a little touch of eternity. (GENERAL AGREEMENT) There is that union. And you’ll never get that in a studio. That’s true. Which is an experience you live through each
night, with people. That’s what theatre means to me. That’s wonderful, special. You went away from MISS SAIGON and now you’ve
come back. Yeah. How has it changed for you? It’s more fun now for me! (LAUGHTER) Why? Okay, when I first did the part in London,
I guess I had lived not exactly a sheltered life, but certainly not a very experienced
one as a person. I was eighteen when I started in the part,
and I’d never had a serious love relationship at the time. (LAUGHTER) And it affected everything I did
on stage! I was the stiffest thing in rehearsal. You could sweep the floor with me, if you
held me upside down. (LAUGHTER) So I had a leading man who said,
“You have to trust me! You have to trust me!” I have a director telling me, “You have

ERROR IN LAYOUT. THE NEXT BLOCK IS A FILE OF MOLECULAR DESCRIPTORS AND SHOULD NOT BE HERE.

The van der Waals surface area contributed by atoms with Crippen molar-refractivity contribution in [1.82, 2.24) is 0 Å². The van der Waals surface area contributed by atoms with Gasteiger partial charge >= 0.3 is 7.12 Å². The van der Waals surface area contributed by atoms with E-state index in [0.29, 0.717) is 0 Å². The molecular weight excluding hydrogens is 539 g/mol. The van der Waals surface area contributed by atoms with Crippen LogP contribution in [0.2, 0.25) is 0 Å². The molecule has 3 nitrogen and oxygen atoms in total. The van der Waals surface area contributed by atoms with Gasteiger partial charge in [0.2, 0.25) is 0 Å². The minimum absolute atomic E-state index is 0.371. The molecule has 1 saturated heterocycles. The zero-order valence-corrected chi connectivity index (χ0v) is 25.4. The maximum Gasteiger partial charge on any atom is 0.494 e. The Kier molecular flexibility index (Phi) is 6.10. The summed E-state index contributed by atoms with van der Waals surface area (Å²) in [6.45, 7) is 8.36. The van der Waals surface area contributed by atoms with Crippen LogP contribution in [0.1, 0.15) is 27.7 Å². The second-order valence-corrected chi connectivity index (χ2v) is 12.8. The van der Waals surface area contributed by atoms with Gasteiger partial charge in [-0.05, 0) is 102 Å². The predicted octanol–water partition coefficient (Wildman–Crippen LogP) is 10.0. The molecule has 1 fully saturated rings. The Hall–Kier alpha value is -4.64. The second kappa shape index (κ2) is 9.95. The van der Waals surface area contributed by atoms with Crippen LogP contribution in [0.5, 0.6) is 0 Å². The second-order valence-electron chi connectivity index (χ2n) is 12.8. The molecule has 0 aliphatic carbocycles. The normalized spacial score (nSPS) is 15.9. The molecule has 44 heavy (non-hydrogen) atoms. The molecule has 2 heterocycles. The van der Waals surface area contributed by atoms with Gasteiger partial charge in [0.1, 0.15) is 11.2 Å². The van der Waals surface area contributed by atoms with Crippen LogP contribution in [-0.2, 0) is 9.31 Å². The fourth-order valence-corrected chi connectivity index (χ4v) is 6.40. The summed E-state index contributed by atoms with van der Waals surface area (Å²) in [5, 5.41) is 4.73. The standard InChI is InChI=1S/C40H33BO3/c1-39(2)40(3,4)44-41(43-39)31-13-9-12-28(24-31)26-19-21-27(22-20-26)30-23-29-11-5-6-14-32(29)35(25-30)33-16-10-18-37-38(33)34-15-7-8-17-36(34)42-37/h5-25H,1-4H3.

to do this, you have to do this, you have to do this.” And it seemed to have carried all the way
when I came here, although I got more used to doing things on stage. But now, it’s just every night, anything
can happen. And you just don’t know what kind of chemistry
you and your leading man and everybody else in the show and even with the audience. You don’t know what kind of chemistry is
going to, you know, pop up in this pressure cooker on this particular night. But I had a question for you! (LAUGHS) Oh! Because I didn’t do as many straight plays,
say, as you have. It’s mostly been a musical theatre experience
with LES MIZ and with SAIGON. Do you find that when you sing every day,
in the same tempo, the text falling in the exact same spots every night, how do you find
your own spontaneity within the very set rhythm? Yeah. It is quite rigorous, you know, the constraint
within singing. And it’s quite hard. I find it difficult to do. And it kind of got in the way my imagination,